If you know you want to be a parent someday, but aren’t ready to get pregnant yet, you might be looking into freezing your eggs. But egg freezing isn’t for everybody, and for some people, embryo freezing might be the way to go.
What’s the Difference Between Egg Freezing and Embryo Freezing?
When a woman’s eggs are frozen, they are extracted while she is under sedation and then frozen for future use. Embryo freezing is when a woman’s eggs are fertilized in a lab with sperm, grown for five days, and then frozen for the future. This option is available for women who already have a sperm donor or women already with a partner they know they want to have kids with.
Who Should Freeze Their Eggs or Embryos?
While some women use freezing their eggs or embryos as a way to shatter the biological clock, other women use this fertility preservation method for other reasons. You might consider freezing your eggs if…
- You have a condition that could impact future fertility
- You are starting a cancer treatment that could damage your eggs
- You want to donate your eggs
- You are undergoing IVF but don’t want to freeze your embryos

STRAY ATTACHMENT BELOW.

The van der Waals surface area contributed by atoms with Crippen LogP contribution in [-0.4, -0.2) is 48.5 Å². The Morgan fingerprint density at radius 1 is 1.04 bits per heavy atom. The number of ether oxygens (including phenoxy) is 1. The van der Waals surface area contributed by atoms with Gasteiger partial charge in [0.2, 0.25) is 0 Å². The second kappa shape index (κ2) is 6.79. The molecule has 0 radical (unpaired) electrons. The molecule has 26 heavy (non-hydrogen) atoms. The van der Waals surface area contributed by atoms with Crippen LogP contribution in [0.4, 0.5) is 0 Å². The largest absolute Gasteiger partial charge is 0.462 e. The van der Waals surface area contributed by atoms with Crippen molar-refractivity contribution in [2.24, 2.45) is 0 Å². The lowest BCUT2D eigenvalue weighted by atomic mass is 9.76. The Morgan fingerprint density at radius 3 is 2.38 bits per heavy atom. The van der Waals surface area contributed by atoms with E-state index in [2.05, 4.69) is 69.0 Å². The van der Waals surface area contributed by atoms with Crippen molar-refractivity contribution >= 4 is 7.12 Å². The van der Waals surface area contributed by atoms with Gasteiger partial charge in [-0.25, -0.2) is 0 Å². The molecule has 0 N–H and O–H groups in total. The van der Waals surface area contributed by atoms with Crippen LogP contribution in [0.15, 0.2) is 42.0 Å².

You might consider freezing your embryos if…
- You want to increase your chances (Embryos are less fragile than eggs and have less of a risk of getting destroyed during the thawing process)
- You are undergoing IVF and have more embryos than you are ready to use right away
What happens if I want to freeze my eggs or embryos?
If you choose to freeze your eggs or embryos you will take fertility drugs for around two weeks in order to stimulate the production of eggs. You will also have regular monitoring via ultrasounds. If everything looks okay, your doctor will extract your eggs using a neurosurgical ultrasound-guided vaginal retrieval method while you are under sedation.
To Freeze or Not To Freeze: That is the Question
How do you know if freezing is a viable fertility preservation for you? It’s important to keep in mind that freezing your embryos or eggs does not guarantee pregnancy. According to the American Society for Reproductive Medicine, the chance that one frozen egg will yield a baby is around 2 to 12 percent. As women age, the chance of pregnancy rate decreases, as egg quantity and quality decreases.
Talk to your doctor to figure out what options are best for you. Remember, knowledge is power. The more informed you are, the better chance you have of finding the right path to parenthood for you.